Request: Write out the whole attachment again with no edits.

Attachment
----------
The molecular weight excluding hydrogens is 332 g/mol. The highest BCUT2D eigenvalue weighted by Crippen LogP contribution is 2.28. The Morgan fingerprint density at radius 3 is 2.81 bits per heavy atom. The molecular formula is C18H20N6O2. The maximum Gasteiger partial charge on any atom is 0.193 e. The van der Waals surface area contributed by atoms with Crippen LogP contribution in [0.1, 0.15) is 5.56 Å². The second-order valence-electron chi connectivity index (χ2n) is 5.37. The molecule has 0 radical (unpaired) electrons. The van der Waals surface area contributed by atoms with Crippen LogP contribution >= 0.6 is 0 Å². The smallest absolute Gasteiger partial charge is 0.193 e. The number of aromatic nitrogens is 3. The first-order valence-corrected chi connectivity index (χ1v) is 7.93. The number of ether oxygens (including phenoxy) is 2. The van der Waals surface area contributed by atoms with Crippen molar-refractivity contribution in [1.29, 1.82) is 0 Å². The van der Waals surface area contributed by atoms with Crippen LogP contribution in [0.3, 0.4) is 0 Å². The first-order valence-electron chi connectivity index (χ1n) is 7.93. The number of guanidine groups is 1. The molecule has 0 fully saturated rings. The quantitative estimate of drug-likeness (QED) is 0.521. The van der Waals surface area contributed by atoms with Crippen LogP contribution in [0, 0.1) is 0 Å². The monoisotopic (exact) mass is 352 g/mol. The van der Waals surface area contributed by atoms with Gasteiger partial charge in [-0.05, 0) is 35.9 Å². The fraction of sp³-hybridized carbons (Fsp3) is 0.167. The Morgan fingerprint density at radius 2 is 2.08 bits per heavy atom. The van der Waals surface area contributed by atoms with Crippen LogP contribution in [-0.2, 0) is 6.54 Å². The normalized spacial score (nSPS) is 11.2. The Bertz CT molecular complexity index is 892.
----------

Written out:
The molecular weight excluding hydrogens is 332 g/mol. The highest BCUT2D eigenvalue weighted by Crippen LogP contribution is 2.28. The Morgan fingerprint density at radius 3 is 2.81 bits per heavy atom. The molecular formula is C18H20N6O2. The maximum Gasteiger partial charge on any atom is 0.193 e. The van der Waals surface area contributed by atoms with Crippen LogP contribution in [0.1, 0.15) is 5.56 Å². The second-order valence-electron chi connectivity index (χ2n) is 5.37. The molecule has 0 radical (unpaired) electrons. The van der Waals surface area contributed by atoms with Crippen LogP contribution >= 0.6 is 0 Å². The smallest absolute Gasteiger partial charge is 0.193 e. The number of aromatic nitrogens is 3. The first-order valence-corrected chi connectivity index (χ1v) is 7.93. The number of ether oxygens (including phenoxy) is 2. The van der Waals surface area contributed by atoms with Crippen molar-refractivity contribution in [1.29, 1.82) is 0 Å². The van der Waals surface area contributed by atoms with Crippen LogP contribution in [0.3, 0.4) is 0 Å². The first-order valence-electron chi connectivity index (χ1n) is 7.93. The number of guanidine groups is 1. The molecule has 0 fully saturated rings. The quantitative estimate of drug-likeness (QED) is 0.521. The van der Waals surface area contributed by atoms with Crippen LogP contribution in [0, 0.1) is 0 Å². The monoisotopic (exact) mass is 352 g/mol. The van der Waals surface area contributed by atoms with Gasteiger partial charge in [-0.05, 0) is 35.9 Å². The fraction of sp³-hybridized carbons (Fsp3) is 0.167. The Morgan fingerprint density at radius 2 is 2.08 bits per heavy atom. The van der Waals surface area contributed by atoms with Crippen LogP contribution in [-0.2, 0) is 6.54 Å². The normalized spacial score (nSPS) is 11.2. The Bertz CT molecular complexity index is 892.